The 2022 Serpentine Pavilion opened on 7 June in London, revealing a ten-metre cylindrical structure standing among the trees of Kensington Gardens, titled Black Chapel.
Created by Chicago artist Theaster Gates with architectural support from Adjaye Associates, it is the first Serpentine Pavilion commission to be awarded to an artist, as an honour usually bestowed upon architects.
The structure was conceived as a space for “gathering, meditation and participation,” the Serpentine Gallery said.
Made from predominantly blackened timber, the design is intended to reference the bottle kilns in Stoke-on-Trent as well as drawing inspiration from religious instalments and traditional African Musgum mud huts of Cameroon.
As the name suggests, Gates designed the space as a spiritual installation and a place for quiet reflection.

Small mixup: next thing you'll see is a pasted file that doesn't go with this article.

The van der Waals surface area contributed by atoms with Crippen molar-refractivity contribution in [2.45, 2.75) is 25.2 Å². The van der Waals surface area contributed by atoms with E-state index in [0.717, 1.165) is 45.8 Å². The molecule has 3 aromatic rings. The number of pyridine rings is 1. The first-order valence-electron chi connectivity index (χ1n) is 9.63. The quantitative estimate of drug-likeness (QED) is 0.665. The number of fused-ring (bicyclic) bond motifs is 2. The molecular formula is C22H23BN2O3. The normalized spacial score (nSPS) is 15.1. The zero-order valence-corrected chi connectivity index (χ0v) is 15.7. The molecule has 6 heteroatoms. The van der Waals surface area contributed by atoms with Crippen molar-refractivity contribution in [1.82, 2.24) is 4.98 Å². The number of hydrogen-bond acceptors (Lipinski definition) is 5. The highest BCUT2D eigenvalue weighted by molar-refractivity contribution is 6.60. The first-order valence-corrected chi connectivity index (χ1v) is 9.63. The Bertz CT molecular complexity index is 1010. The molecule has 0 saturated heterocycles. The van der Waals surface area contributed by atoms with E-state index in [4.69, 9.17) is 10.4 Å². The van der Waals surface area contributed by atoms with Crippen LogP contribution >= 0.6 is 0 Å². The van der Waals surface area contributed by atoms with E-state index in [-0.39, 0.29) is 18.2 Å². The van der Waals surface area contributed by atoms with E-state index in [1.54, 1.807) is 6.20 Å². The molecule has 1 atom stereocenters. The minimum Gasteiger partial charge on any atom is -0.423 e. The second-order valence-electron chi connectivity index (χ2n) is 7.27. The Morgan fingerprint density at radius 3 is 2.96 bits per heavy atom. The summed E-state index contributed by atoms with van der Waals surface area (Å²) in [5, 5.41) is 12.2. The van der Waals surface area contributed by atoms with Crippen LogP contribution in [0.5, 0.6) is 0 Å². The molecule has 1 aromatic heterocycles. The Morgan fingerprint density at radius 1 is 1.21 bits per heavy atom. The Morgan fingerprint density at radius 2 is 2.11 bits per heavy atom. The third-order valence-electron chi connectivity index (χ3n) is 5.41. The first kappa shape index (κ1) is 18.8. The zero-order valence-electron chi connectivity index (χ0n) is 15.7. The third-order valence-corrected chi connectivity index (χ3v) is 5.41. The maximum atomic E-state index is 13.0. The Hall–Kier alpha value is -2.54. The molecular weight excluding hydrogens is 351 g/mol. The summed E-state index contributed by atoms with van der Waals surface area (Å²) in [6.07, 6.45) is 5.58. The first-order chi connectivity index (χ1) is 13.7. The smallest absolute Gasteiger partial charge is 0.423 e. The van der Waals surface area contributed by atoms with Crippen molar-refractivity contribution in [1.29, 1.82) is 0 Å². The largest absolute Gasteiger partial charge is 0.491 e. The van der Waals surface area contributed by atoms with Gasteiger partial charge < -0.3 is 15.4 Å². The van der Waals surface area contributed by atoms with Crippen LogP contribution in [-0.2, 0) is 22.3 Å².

A three-metre opening in the roof of the pavilion creates a transcendent downward play of light from above, producing a holy glow akin to religious structures. “The structure’s central oculus emanates a single source of light to create a sanctuary for reflection, refuge and conviviality,” a spokesperson for the gallery said.
Gates said he was considering light more than potential rain when he conceived the open-air oculus, although a downpour could add another atmospheric and acoustic layer to the drum-shaped pavilion.
Outside stands an operational bronze church bell salvaged from a Catholic Church that once stood in Chicago’s south side. Tolling the bell will announce performances and activities held in the space.
The inspiration for the shape originated from Gates’s work with ceramics and the artist’s ongoing engagement with the concept of “the vessel” is detectable in the form.
The design of the 2022 pavilion was unveiled in February and the pavilion will officially open to the public on 10 July. The Black Chapel has been activated for the summer and will host a program of events and performances before being relocated to a permanent location in autumn.
Previous commissions have included designs by Selgas Cano, Junya Ishigami and Bjarke Ingels Group.
Source: Architecture - architectureau